African Nations Must Create Opportunities For Youth

Mo Ibrahim

Mo Ibrahim has stated that creating economic opportunities for young Africans is the most urgent challenge facing the continent, threatening to undermine recent progress and create widespread instability.

Mo Ibrahim, Chairman of the Mo Ibrahim Foundation, said: “Young people in Africa are becoming disillusioned. What will happen if we do not provide jobs when the tsunami of young people currently in education starts looking for work? We will see further migration out of Africa and an increased threat of extremism. African governments and businesses must come together, as a major of urgency, to ensure that we are equipping our young people with the skills they need take control of their futures.”

Mo Ibrahim was speaking at the 2017 Ibrahim Governance Weekend, a three-day series of special events hosted by the Foundation in Marrakech, 7-9th April.

At the heart of the weekend was the Ibrahim Forum, which brings together leaders from across Africa and around the world to discuss ‘Africa at a Tipping Point,’ new research from the Foundation that reveals a “defining moment in Africa’s progress.”

The report, launched earlier this month, calls on African nations to harness the energy, and meet the expectations of their young people to ensure that the progress of recent years is maintained.

The Ibrahim Forum explored three areas of particular concern for young people in Africa.

The first session focused on the link between governance and terrorism, highlighting how the vacuum created through weak governance can create fertile ground for violent extremism.

Stressing the need for early intervention in areas of failing governance, Jean-Marie Guéhenno, President and CEO of the International Crisis Group, said: “Over time, chaos begins to set in and then terrorism prospers on chaos. Terrorism comes after a long period of neglect, and it is that neglect that prevention must address.”

Martin Kobler, Special Representative and Head of the United Nations Support Mission in Libya, said: “In mediation, we talk mostly to men above the age of 70. Youth is often totally detached from this process, but they are the majority of the population. They are not only the future of the country, they’re the present of the country.”

Aya Chebbi, Founding Chair of the African Youth Movement and a Mo Ibrahim Foundation Fellow, said: “It’s not being jobless that drives youth to terrorism. It’s the perception of injustice.”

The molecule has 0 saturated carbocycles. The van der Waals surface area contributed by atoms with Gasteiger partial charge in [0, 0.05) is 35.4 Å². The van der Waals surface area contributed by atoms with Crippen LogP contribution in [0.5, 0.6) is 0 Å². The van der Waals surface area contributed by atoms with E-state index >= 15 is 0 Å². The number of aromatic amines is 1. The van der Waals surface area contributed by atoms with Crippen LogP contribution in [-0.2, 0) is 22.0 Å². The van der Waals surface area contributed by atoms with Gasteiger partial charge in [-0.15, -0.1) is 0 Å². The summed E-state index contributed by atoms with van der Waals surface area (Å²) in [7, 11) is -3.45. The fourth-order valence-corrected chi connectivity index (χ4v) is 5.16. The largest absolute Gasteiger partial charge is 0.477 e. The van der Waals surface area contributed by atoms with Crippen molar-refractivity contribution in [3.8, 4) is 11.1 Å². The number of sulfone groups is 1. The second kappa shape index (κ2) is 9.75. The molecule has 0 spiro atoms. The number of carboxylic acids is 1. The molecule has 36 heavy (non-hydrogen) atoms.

The second panel explored the risk of a democratic recession in Africa.

Amina J Mohammed, Deputy Secretary-General of the United Nations, called on young people to become more involved in the democratic process. “We need an inter-generational transition. I don’t think people over a certain age should be at the helm of affairs looking at the future for people who are 60 years younger.”

Graça Machel, Founder of the GraçaMachel Trust, called for more diverse institutions: “Democracy is about the voice of the majority. But our majorities in Africa – the rural people, the women, the youth – have very little say in what is happening. We need serious thought on how to build institutional capacity at different levels to take into account all voices.”

The third panel addressed the challenge of inclusive economic growth and employment.

Moulay Hafid El Alamy, Moroccan Minister of Industry, Trade, Investment and Digital Economy, said: “Africa can take control of its own destiny. We have men and women of great quality.”

Ngozi Okonjo-Iweala, Chair of the Board of the Global Alliance for Vaccines and Immunization, highlighted Africa’s vast potential: noted “If you look at the evidence, what we do not lack on the continent is aspiration. We are always about potential. What we need to do is make that aspiration real for our youth.”

Aliko Dangote, President and Chief Executive of the Dangote Group, stressed the importance of policy stability for investment and growth, and in creating jobs for young people.

“In business, unless you plan, there’s no way you’re going to execute. Nobody will go into a country where there is no stability and invest their money there.”

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